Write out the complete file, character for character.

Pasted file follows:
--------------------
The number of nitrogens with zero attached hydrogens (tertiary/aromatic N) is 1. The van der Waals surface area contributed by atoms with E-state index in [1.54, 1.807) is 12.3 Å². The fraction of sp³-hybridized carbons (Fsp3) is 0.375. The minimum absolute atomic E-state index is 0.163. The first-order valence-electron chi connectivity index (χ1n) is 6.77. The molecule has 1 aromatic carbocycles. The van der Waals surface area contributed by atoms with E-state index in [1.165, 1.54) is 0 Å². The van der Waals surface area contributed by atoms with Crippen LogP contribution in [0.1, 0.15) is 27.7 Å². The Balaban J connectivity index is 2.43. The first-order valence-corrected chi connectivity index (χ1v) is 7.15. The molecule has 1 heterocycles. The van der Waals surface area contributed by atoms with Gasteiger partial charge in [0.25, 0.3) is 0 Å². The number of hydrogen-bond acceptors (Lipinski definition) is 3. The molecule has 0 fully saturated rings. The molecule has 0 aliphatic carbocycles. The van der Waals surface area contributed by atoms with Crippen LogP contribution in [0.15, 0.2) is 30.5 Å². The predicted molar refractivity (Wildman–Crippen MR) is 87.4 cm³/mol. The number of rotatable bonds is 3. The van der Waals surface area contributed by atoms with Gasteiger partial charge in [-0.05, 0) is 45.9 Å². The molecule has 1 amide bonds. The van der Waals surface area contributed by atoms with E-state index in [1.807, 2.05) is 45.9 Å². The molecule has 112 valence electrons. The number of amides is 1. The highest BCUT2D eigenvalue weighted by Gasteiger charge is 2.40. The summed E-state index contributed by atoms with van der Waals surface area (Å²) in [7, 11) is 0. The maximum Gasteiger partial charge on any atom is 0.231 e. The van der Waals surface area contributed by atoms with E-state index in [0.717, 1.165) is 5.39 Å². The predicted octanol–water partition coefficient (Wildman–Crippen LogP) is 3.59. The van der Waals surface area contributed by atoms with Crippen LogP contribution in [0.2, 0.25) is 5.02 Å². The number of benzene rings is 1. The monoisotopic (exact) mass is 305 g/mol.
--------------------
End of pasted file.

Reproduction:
The number of nitrogens with zero attached hydrogens (tertiary/aromatic N) is 1. The van der Waals surface area contributed by atoms with E-state index in [1.54, 1.807) is 12.3 Å². The fraction of sp³-hybridized carbons (Fsp3) is 0.375. The minimum absolute atomic E-state index is 0.163. The first-order valence-electron chi connectivity index (χ1n) is 6.77. The molecule has 1 aromatic carbocycles. The van der Waals surface area contributed by atoms with E-state index in [1.165, 1.54) is 0 Å². The van der Waals surface area contributed by atoms with Crippen LogP contribution in [0.1, 0.15) is 27.7 Å². The Balaban J connectivity index is 2.43. The first-order valence-corrected chi connectivity index (χ1v) is 7.15. The molecule has 1 heterocycles. The van der Waals surface area contributed by atoms with Gasteiger partial charge in [0.25, 0.3) is 0 Å². The number of hydrogen-bond acceptors (Lipinski definition) is 3. The molecule has 0 fully saturated rings. The molecule has 0 aliphatic carbocycles. The van der Waals surface area contributed by atoms with Crippen LogP contribution in [0.15, 0.2) is 30.5 Å². The predicted molar refractivity (Wildman–Crippen MR) is 87.4 cm³/mol. The number of rotatable bonds is 3. The van der Waals surface area contributed by atoms with Gasteiger partial charge in [-0.05, 0) is 45.9 Å². The molecule has 1 amide bonds. The van der Waals surface area contributed by atoms with E-state index in [1.807, 2.05) is 45.9 Å². The molecule has 112 valence electrons. The number of amides is 1. The highest BCUT2D eigenvalue weighted by Gasteiger charge is 2.40. The summed E-state index contributed by atoms with van der Waals surface area (Å²) in [7, 11) is 0. The maximum Gasteiger partial charge on any atom is 0.231 e. The van der Waals surface area contributed by atoms with E-state index in [0.717, 1.165) is 5.39 Å². The predicted octanol–water partition coefficient (Wildman–Crippen LogP) is 3.59. The van der Waals surface area contributed by atoms with Crippen LogP contribution in [0.2, 0.25) is 5.02 Å². The number of benzene rings is 1. The monoisotopic (exact) mass is 305 g/mol.